Amanda Radke: A Cowgirl’s Perspective 10-10-11 |

Amanda Radke: A Cowgirl’s Perspective 10-10-11

The Food Dialogues, presented on Sept. 22 by the U.S. Farmers and Ranchers Alliance (USFRA), captured the attention of farmers, ranchers, food groups, consumers and journalists across the country.

USFRA said the program was created because, “Today’s consumers have a lot of questions about how food is grown and raised and how food impacts our health and the health of the planet. In an effort to lead a conversation and answer those questions, The Food Dialogues brings together different viewpoints on farming and ranching and the future of food. Four panels in Washington, D.C., New York, Fair Oaks, Ind., and Davis, Calf., consisting of leaders and voices across the food spectrum, address Americans’ biggest concerns about how their food is grown and raised. But, this discussion is just the start of a long-term effort and will continue on our website,”

The first panel from The Food Dialogues was titled, “The Voice of Farmers and Ranchers” and featured Max Armstrong, Farm Progress Companies, as the moderator, leading the discussion of panelists including: Malcolm DeKryger, vice president, Belstra Milling Co.; Phil Bradshaw, Illinois soybean, corn and hog producer; former vice chairman United Soybean Board and vice chairman, USFRA; Casie Conley, state president, Indiana FFA Organization; Gary Corbett, CEO, Fair Oaks Farms; and Wendy Wintersteen, dean of the College of Agriculture, Iowa State University. Here are the highlights:

“An astounding 93 percent of farmers, ranchers feel consumers have an inaccurate perception of food production,” cites Armstrong, in his opening comments as moderator. “According to a survey we conducted, just two in five Americans say they personally have enough information about how food is grown and raised.”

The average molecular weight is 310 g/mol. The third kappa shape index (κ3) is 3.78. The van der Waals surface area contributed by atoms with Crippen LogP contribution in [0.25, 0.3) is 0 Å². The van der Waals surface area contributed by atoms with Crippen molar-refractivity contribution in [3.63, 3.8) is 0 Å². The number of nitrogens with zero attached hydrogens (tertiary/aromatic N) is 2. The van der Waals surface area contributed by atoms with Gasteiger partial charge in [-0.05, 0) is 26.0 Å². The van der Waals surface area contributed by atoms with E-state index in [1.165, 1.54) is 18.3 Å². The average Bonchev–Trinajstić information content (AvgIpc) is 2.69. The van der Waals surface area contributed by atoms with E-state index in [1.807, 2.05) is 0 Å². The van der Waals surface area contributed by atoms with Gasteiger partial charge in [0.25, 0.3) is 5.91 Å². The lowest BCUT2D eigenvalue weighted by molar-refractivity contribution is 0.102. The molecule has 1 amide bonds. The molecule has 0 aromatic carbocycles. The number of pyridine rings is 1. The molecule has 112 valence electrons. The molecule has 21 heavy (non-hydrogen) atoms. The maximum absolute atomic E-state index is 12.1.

Additionally, the study showed that 93 percent care some or a lot about food pricing. Fifty-four percent say they are dissatisfied with how farmers and ranchers are addressing food prices. Eighty percent of consumers care about what it takes to feed a growing population.

The panelists were asked to converse on this statistic. A few of my favorite quotes came from the first panel.

“We have such a safe, productive food system, and we have taken our food for granted for such a long time,” said Wintersteen. “Today, there is a great separation of the farm and the consumers, so it’s time to start the conversation.”

“Ranchers used to feel like the world ended at the farm gate,” added Corbett. “Less than 2 percent of us are involved in production agriculture, and today, we have decided to take a more proactive approach and invite folks to see what we do on our farms. It’s important to start the dialogue and interaction. Consumers aren’t bad people; they simply haven’t been exposed to today’s agriculture. We want to show folks that today’s modern farms are still family-owned. They may just be larger or more sophisticated, but families are still involved.”

Key topics from the four panels included: animal care, antibiotic and hormone use, the economics of farming and ranching and how it results in difficult decisions about balancing profitability, sustainability and consumer demands, and consumers’ role in guiding farmer and rancher decisions. Other topics included government policies, animal rights activities, food safety and nutritional labeling, large vs. small operations, buying foods locally and what today’s consumers are wanting from U.S. food producers.

I thoroughly enjoyed watching the town hall meetings as they progressed online, and I think you will, too. To view video highlights from this panel discussion, visit And, just because the meetings are over, the conversation is not. This is just the beginning. Once you get to The Food Dialogues site, you can start conversations with consumers and answer questions they may have. Having an open chat between producers and consumers is what the U.S. truly needs right now, and I’m happy to be taking part in the conversation. Will you join me?

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